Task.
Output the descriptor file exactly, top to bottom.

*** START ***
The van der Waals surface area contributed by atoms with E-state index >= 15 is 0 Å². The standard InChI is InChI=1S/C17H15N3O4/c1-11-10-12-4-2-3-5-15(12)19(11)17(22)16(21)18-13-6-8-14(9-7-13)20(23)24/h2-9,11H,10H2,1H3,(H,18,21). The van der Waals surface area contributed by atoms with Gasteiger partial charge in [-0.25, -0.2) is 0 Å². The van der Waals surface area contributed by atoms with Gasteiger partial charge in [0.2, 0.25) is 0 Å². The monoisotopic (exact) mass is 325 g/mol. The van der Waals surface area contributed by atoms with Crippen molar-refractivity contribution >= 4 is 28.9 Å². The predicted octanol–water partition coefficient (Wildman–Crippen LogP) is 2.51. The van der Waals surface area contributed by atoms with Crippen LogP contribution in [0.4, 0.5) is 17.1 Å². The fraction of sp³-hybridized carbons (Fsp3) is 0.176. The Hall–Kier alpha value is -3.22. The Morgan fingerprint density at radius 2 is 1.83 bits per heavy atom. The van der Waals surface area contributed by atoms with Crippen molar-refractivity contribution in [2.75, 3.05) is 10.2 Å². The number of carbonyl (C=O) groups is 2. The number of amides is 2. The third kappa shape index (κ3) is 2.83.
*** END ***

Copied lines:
The van der Waals surface area contributed by atoms with E-state index >= 15 is 0 Å². The standard InChI is InChI=1S/C17H15N3O4/c1-11-10-12-4-2-3-5-15(12)19(11)17(22)16(21)18-13-6-8-14(9-7-13)20(23)24/h2-9,11H,10H2,1H3,(H,18,21). The van der Waals surface area contributed by atoms with Gasteiger partial charge in [-0.25, -0.2) is 0 Å². The van der Waals surface area contributed by atoms with Gasteiger partial charge in [0.2, 0.25) is 0 Å². The monoisotopic (exact) mass is 325 g/mol. The van der Waals surface area contributed by atoms with Crippen molar-refractivity contribution >= 4 is 28.9 Å². The predicted octanol–water partition coefficient (Wildman–Crippen LogP) is 2.51. The van der Waals surface area contributed by atoms with Crippen LogP contribution in [0.4, 0.5) is 17.1 Å². The fraction of sp³-hybridized carbons (Fsp3) is 0.176. The Hall–Kier alpha value is -3.22. The Morgan fingerprint density at radius 2 is 1.83 bits per heavy atom. The van der Waals surface area contributed by atoms with Crippen molar-refractivity contribution in [2.75, 3.05) is 10.2 Å². The number of carbonyl (C=O) groups is 2. The number of amides is 2. The third kappa shape index (κ3) is 2.83.